Giant Axonal Neuropathy
What is giant axonal neuropathy?
Giant axonal neuropathy occurs when axons, which are extensions of neurons, are abnormally large and do not function correctly. This condition affects both the central and peripheral nervous system.
This condition is extremely rare, with medical literature only describing 50 affected families.
What are the symptoms of giant axonal neuropathy?
This disorder is progressive, with symptoms beginning in childhood and worsening over time. They include:
- Trouble walking
- Loss of strength, sensation, and reflexes in the limbs
- Vision problems
- Hearing problems
At times the autonomic nervous system is affected, bringing symptoms like the loss of bladder control, constipation, reduction or loss in the ability to sweat, and heat intolerance.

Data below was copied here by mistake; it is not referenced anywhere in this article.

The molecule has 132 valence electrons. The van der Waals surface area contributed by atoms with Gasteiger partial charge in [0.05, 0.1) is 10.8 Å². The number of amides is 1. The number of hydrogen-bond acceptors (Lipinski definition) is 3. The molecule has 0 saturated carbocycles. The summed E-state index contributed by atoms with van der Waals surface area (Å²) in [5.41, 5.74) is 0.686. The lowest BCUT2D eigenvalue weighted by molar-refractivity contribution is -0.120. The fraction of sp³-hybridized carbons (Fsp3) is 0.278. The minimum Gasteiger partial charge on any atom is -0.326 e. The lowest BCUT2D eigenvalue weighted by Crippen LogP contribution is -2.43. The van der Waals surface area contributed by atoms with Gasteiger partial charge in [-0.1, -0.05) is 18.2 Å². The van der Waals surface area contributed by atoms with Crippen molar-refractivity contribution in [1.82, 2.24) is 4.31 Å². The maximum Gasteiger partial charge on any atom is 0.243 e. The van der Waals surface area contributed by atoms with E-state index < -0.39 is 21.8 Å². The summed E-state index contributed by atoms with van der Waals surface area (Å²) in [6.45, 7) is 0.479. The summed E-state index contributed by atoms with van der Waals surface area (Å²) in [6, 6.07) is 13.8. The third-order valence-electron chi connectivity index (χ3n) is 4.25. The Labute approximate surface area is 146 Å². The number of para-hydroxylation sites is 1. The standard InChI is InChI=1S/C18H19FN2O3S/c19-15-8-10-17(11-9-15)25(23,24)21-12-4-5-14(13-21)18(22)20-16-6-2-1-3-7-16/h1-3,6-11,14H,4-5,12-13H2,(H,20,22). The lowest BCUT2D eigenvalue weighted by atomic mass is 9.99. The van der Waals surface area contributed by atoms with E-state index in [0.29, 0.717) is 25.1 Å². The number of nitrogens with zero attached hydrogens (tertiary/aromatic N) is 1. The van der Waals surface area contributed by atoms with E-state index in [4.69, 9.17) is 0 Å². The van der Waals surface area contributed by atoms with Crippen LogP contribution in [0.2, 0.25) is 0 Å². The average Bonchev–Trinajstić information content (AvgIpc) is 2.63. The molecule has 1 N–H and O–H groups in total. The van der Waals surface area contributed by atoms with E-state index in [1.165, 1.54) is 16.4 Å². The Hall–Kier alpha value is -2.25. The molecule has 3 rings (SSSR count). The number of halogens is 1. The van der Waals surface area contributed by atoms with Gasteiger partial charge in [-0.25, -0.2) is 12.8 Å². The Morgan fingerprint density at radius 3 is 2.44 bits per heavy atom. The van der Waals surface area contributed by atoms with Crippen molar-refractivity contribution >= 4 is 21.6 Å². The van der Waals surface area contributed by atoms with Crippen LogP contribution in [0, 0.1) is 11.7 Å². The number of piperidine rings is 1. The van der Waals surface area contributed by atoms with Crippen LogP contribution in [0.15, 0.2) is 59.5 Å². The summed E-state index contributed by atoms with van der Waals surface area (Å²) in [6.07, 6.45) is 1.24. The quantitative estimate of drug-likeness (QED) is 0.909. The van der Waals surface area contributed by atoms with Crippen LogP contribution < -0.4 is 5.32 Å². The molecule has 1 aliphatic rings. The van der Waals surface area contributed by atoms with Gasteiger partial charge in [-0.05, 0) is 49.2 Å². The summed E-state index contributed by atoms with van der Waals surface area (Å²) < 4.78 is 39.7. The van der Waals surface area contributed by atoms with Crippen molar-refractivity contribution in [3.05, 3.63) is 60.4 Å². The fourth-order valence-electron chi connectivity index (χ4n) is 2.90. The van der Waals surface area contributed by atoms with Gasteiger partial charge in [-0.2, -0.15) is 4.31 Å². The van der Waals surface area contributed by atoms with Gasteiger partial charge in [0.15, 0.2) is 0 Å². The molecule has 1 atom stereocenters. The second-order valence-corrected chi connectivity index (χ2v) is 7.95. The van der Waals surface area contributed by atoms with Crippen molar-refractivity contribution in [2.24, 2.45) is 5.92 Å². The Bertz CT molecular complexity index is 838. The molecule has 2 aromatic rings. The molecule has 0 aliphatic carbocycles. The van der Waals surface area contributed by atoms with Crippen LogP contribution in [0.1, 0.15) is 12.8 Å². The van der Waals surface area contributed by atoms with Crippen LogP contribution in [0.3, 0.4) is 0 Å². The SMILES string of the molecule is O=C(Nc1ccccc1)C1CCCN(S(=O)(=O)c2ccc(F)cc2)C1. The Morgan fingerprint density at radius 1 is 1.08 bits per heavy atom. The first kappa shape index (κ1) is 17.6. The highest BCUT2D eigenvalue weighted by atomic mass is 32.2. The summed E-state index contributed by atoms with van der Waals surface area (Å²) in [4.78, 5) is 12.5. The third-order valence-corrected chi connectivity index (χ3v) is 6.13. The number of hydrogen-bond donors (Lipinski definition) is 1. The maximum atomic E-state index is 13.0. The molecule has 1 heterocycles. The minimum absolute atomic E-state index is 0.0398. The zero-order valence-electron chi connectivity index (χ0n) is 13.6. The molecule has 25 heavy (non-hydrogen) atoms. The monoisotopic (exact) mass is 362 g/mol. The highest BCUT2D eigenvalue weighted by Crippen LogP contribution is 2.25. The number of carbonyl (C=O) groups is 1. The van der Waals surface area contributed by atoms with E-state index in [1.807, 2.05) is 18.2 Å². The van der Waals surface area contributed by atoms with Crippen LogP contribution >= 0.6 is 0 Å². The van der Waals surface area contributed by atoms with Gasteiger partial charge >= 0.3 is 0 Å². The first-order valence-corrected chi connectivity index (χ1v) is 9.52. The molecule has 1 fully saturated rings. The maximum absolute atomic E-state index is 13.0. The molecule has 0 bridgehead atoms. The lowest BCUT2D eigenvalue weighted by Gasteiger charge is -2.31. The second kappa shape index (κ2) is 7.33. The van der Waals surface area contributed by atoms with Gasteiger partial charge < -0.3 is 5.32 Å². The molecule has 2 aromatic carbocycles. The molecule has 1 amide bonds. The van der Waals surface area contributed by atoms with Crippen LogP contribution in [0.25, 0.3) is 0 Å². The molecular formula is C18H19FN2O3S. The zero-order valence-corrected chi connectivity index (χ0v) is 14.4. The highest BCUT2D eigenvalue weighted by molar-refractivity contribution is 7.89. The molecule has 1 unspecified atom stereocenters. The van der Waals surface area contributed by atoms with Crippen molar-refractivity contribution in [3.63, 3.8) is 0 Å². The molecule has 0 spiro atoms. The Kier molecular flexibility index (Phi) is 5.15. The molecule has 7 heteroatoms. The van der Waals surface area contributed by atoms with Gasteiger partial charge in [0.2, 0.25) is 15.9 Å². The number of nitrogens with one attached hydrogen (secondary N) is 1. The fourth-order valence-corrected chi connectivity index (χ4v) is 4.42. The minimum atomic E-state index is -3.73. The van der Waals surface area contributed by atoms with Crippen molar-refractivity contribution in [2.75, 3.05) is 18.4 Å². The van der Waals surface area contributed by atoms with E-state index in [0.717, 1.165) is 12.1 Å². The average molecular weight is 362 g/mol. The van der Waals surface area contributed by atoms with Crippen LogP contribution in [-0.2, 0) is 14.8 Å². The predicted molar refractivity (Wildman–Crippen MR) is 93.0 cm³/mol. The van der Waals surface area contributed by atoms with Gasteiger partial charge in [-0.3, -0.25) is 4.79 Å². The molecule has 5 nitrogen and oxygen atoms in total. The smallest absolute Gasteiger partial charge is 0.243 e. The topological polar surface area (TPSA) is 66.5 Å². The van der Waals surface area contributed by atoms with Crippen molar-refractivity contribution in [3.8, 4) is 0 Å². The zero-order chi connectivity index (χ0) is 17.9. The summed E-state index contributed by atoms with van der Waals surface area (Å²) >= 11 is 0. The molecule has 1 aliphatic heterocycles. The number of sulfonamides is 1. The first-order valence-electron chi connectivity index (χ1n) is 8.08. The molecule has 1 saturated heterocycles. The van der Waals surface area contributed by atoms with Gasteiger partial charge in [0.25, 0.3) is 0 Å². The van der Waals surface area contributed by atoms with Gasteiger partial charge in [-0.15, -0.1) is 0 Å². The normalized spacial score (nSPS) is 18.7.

As giant axonal neuropathy progresses, people may experience seizures, paralysis, and a decrease in mental function.
What causes giant axonal neuropathy?
A mutated GAN gene causes this condition, which results in a malfunction of the gigaxonin protein. It cannot adequately break down neurofilaments, which become packed in giant axons, causing issues that lead to the characteristic symptoms.
This mutated gene is inherited in an autosomal recessive pattern, meaning that both parents must pass down the mutation in order for a child to be affected.
How is giant axonal neuropathy diagnosed?
Doctors will conduct a physical exam followed by specialized tests, including a brain MRI, nerve conduction velocity, and a peripheral nerve biopsy. Genetic testing can be used to confirm a diagnosis.
What are the treatments for giant axonal neuropathy?
Treatment for this condition is symptomatic and usually requires a team of specialists. Genetic counseling is recommended for affected individuals and their families.